Drama by Raina Telgemeier

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Image Description: A page from Drama, wherein the protagonist lies on her bed

As somebody snarkily reminded me, this blog was once about books.

Raina Telgemeier’s Drama has been on my TBR list forever, languishing, because there was no chance whatsoever of me being able to procure the book to read it. If you didn’t already know, I live on one half of an island shaped like a saddle, the coordinates of which are extremely clandestine. (Although they may be unwisely revealed at any time by three completely batty taxi-drivers.) On the other side of the island lives a vicious Cyclops. There are no libraries or affordably-priced book stores here, and I cannot complain about this enough. (I have a vague hope that if I groan about it loudly enough, it will fall out of the sky someday.)

Then came a Special Occasion, where I was given the power to purchase exactly one book, and I was torn between this and Telgemeier’s other graphic novel, Ghosts. (It is a truly Herculean feat to spell that surname correctly each time, try it if you want to subject your mind to cruel mental strain.) After much agonized deliberation, I chose Drama over Ghosts. I have not yet read Ghosts; therefore, to this minute, I have not a clue whether I made the right decision. Nevertheless.

This is an extremely light read. Amazon says the key demographic is eight year olds. I would now like to formally declare the following: I am not eight. I’m in my late teens. However, the comic books they write for people my age tend to be quite dark, and I just wanted a light, fluffy read, like a Saturday morning pancake. So I picked a book geared at eight year olds. Judge me.

This was an even lighter read than I expected, an ideal comic book to accompany you to the poolside. The Amazon reviews are partially composed of parents on various parts of the homophobia spectrum, because two of the male characters develop crushes on other male characters. Even if you’re eight, I really don’t think being exposed to the fact that people are different and that not everyone has crushes on the opposite gender is going to confuse the hell out of you. It’s a book about middle schoolers, and middle school in general is (or isn’t, depending on whether or not you’ve hit puberty) confusing.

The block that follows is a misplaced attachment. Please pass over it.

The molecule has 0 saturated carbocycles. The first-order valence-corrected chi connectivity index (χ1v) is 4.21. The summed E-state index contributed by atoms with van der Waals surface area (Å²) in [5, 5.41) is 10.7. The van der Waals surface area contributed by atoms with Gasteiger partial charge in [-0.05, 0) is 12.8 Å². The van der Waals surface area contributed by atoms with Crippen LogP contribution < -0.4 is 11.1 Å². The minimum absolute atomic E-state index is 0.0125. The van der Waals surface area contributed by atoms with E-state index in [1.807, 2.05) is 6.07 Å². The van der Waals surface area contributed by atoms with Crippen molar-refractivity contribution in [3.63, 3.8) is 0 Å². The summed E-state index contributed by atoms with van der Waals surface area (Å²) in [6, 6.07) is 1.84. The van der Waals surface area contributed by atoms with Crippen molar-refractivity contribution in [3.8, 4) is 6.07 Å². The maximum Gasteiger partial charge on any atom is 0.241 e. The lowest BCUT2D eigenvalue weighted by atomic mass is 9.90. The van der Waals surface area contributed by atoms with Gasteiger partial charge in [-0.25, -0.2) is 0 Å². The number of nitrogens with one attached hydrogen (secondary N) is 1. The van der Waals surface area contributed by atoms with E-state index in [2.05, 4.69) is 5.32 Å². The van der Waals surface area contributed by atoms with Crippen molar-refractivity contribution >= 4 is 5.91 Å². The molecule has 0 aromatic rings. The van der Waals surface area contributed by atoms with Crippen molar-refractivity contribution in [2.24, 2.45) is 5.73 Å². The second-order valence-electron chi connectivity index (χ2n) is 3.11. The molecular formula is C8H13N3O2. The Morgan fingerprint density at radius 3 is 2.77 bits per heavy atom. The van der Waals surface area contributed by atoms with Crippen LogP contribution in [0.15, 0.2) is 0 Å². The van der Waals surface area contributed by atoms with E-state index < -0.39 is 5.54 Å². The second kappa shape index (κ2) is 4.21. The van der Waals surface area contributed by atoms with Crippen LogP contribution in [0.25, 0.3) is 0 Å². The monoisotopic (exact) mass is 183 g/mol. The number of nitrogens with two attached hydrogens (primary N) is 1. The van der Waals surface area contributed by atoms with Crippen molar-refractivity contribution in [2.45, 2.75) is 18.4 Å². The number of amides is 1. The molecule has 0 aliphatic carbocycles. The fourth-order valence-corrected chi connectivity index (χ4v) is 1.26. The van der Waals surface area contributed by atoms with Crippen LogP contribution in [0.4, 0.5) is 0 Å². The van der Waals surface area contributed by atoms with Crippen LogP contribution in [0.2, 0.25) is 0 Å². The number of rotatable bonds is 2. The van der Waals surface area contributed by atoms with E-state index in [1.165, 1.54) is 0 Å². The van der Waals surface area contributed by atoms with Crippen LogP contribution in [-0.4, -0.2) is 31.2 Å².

My overall conclusion is that it’s a pretty good book. It’s not special, or ground-breaking, but it checks all the right boxes: fun, light, great illustrations, watertight plot.

This book isn’t the right one if you’re looking for a comic book that utilises the medium in innovative ways to tell a story, or one that breaks boundaries. It’s an enjoyable read, and it’s good qualities don’t extend beyond that.

Ultimately, I got the most happiness out of the drawings, because all those minor touches which speak of the thought that went into its creation are what I live for.

So if you’re eight, or eighteen but can’t handle sad stuff, this one’s for you!

Image Credit: goodreads.com
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